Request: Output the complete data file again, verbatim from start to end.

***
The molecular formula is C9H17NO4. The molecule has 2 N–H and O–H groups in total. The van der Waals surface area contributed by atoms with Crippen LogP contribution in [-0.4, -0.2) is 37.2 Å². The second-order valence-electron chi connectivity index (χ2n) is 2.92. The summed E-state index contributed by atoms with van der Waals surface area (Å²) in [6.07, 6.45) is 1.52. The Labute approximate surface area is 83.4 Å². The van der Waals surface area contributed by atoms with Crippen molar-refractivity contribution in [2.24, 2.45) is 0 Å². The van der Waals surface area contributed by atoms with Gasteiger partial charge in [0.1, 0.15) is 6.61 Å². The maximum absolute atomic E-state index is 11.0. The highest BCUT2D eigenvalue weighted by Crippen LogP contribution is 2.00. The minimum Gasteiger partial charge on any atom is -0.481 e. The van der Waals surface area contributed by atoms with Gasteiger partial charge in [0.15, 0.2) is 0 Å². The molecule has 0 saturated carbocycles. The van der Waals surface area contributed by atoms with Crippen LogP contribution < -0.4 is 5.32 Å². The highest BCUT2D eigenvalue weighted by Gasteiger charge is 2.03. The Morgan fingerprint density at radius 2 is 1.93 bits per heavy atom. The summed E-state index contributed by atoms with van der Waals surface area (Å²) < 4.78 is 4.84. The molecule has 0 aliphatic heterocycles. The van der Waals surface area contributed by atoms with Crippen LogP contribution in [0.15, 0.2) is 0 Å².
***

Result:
The molecular formula is C9H17NO4. The molecule has 2 N–H and O–H groups in total. The van der Waals surface area contributed by atoms with Crippen LogP contribution in [-0.4, -0.2) is 37.2 Å². The second-order valence-electron chi connectivity index (χ2n) is 2.92. The summed E-state index contributed by atoms with van der Waals surface area (Å²) in [6.07, 6.45) is 1.52. The Labute approximate surface area is 83.4 Å². The van der Waals surface area contributed by atoms with Crippen molar-refractivity contribution in [2.24, 2.45) is 0 Å². The van der Waals surface area contributed by atoms with Gasteiger partial charge in [0.1, 0.15) is 6.61 Å². The maximum absolute atomic E-state index is 11.0. The highest BCUT2D eigenvalue weighted by Crippen LogP contribution is 2.00. The minimum Gasteiger partial charge on any atom is -0.481 e. The van der Waals surface area contributed by atoms with Gasteiger partial charge in [0.15, 0.2) is 0 Å². The molecule has 0 saturated carbocycles. The van der Waals surface area contributed by atoms with Crippen LogP contribution < -0.4 is 5.32 Å². The highest BCUT2D eigenvalue weighted by Gasteiger charge is 2.03. The Morgan fingerprint density at radius 2 is 1.93 bits per heavy atom. The summed E-state index contributed by atoms with van der Waals surface area (Å²) < 4.78 is 4.84. The molecule has 0 aliphatic heterocycles. The van der Waals surface area contributed by atoms with Crippen LogP contribution in [0.15, 0.2) is 0 Å².